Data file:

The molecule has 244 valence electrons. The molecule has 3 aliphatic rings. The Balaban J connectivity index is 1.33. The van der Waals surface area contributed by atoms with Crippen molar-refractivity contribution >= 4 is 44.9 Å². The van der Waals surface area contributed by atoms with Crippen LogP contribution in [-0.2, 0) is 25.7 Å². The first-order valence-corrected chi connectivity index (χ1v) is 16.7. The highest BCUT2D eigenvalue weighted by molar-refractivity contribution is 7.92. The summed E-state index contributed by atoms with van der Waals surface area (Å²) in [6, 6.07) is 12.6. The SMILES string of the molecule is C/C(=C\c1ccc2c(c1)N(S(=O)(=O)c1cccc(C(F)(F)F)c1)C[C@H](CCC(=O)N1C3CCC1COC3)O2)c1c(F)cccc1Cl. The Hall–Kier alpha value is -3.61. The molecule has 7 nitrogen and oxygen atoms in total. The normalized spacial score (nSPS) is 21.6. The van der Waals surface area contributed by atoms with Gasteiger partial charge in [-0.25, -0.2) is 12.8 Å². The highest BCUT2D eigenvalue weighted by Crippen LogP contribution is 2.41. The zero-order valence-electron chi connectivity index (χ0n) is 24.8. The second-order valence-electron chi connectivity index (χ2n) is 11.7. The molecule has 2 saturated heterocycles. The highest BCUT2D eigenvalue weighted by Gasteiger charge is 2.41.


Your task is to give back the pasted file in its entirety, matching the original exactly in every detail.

The molecule has 244 valence electrons. The molecule has 3 aliphatic rings. The Balaban J connectivity index is 1.33. The van der Waals surface area contributed by atoms with Crippen molar-refractivity contribution >= 4 is 44.9 Å². The van der Waals surface area contributed by atoms with Crippen LogP contribution in [-0.2, 0) is 25.7 Å². The first-order valence-corrected chi connectivity index (χ1v) is 16.7. The highest BCUT2D eigenvalue weighted by molar-refractivity contribution is 7.92. The summed E-state index contributed by atoms with van der Waals surface area (Å²) in [6, 6.07) is 12.6. The SMILES string of the molecule is C/C(=C\c1ccc2c(c1)N(S(=O)(=O)c1cccc(C(F)(F)F)c1)C[C@H](CCC(=O)N1C3CCC1COC3)O2)c1c(F)cccc1Cl. The Hall–Kier alpha value is -3.61. The molecule has 7 nitrogen and oxygen atoms in total. The normalized spacial score (nSPS) is 21.6. The van der Waals surface area contributed by atoms with Gasteiger partial charge in [-0.25, -0.2) is 12.8 Å². The highest BCUT2D eigenvalue weighted by Crippen LogP contribution is 2.41. The zero-order valence-electron chi connectivity index (χ0n) is 24.8. The second-order valence-electron chi connectivity index (χ2n) is 11.7. The molecule has 2 saturated heterocycles. The highest BCUT2D eigenvalue weighted by Gasteiger charge is 2.41.